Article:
|Common name||peony, tree peony
I have never seen bees on peony in my own garden. Right now ants are working on the unopened bulbs of peonies. But I know that bees do forage on them because last time I took photos of them when I was at the Beijing Botanic Garden which was quite close (less than 1 km away) to the Honey Bee Research Institute of CAAS (Chinese Academy of Agricultural Sciences). That was April 2001, when I was armed with my (still working) Nikon CP990 (3.2 megapix). I thought it was time to update these photos, but my only chance would be at the same place where bees are plenty and for some reason they do visit on these flowers. The fact that I saw bees foraging on boxelders (and willows) in Jilin one week earlier, tells me that sometimes you need lots of bees close-by to see them foraging on a certain plant. Ditto for seeing tons of bees on redbuds in Jiangxi (again I have looked, and waited for bees to appear on these flowers in Michigan but to no avail — I did see 4-6 honey bees this year, in 2020, still too far to get nice photos of).
So I set off to the garden at 7 am with a ride from a friend, the day before I left China, May 7th. To my dismay I found 99% of flowers gone in the tree peony (tree peonies have stems surviving the winter and blooms earlier) garden. Luckily I saw peonies (peonies have their stems die off during winter, but their roots remain alive as a perennial) still going strong next door. I happily spent the next hour also shooting them and hunting for bees. I did not see Apis cerana on these flowers, but they were close-by since I later found both species foraging on sumac flowers. .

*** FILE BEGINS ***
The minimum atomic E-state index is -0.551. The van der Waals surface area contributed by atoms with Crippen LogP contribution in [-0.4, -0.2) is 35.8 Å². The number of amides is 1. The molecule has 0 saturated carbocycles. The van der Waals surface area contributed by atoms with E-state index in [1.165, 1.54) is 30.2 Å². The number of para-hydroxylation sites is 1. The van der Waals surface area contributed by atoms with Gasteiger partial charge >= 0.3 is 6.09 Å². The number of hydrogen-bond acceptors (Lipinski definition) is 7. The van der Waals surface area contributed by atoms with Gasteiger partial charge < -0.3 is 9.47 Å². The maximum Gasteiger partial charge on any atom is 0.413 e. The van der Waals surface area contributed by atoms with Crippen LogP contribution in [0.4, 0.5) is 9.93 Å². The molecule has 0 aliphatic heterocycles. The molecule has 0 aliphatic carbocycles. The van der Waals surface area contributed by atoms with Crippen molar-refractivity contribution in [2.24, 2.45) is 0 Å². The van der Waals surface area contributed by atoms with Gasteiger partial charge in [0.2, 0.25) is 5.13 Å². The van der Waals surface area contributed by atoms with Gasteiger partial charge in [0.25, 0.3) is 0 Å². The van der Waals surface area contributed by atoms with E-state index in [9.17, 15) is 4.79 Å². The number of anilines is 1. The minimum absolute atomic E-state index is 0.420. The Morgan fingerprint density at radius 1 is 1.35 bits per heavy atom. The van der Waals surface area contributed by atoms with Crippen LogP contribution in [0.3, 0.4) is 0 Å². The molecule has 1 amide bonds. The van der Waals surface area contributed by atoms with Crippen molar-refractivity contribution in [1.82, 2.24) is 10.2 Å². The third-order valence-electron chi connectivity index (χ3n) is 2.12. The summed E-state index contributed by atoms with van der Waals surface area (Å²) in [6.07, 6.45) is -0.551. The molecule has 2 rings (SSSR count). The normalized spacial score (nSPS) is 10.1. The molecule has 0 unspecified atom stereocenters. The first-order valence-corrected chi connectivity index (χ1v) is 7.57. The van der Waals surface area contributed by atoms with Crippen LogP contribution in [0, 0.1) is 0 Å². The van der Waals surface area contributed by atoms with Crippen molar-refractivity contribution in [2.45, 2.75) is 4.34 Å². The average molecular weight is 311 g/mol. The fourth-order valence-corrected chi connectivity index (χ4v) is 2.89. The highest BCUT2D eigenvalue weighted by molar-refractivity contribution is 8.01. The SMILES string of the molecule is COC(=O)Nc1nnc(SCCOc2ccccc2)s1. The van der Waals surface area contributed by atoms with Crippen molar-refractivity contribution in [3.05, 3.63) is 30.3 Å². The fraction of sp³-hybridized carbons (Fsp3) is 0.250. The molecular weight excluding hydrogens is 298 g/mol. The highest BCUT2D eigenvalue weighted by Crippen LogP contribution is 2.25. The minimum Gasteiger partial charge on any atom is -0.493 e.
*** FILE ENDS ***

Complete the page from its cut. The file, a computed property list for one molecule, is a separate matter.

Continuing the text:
1. The red ones has strange reflections that I did not see with my naked eyes but my camera would show it. No, I did not use flash. These are reflections of the sunlight.
2. The same in a different posture. The bees seems to be getting both nectar and pollen, but perhaps mainly pollen.
3. This one on a white flower.
4. Another color, pinkish.
5. the same flower.
6. Do bees have aggregation pheromone or not? Notice no bees on the left one but more than 5 on the right one.
7. A closeup showing five bees.
8. Even more bees now, nine?
9. A white one with lots of bees also.
10. Closeup, 10 bees!
11. They were in a frenzy to dig for the pollen, biting and tearing the anthers. No, the Instagram link below this post is not aggressive behavior. Bees were just too excited when they work on large amounts of pollen.
ZBAS = Zach’s Bee Attraction Score.
Updated May 10, 2012
Updated June 4, 2020
5 thoughts on “Spring flower 24: Peonies”
Hello, I saw your website as I love peonies as much as I love bees! Do you know what varieties of peonies are shown in the pictures, or even from experience the varieties preferred? Thankyou.xx
I have a white tree peonie that had bees collecting the pollen from, on closer inspection i noticed inside one of them a dead bee, the next day i was looking inside the same flower and noticed that a second bee had died, am i mistaken in thinking that the pollen was so strong that they were overpowered by the smell that they no longer was able to fly out?. I would be pleased for an answer thank you.
Bees are highly attracted to single peonies, which have a lot of pollen. Some of the doubles and exotics have so many petals that even if there is pollen present, the bee can’t reach it, which may cause them to ignore the plant.
I would not know the answer. Perhaps bees die of old age, or they were trapped by the flowers?
I noticed that they become also quite aggressive when they are together on a peony ‘digging’ for pollen, maybe the dead ones are victims of the ‘fight’? Have a look https://instagram.com/p/BjBBeSYBiWT/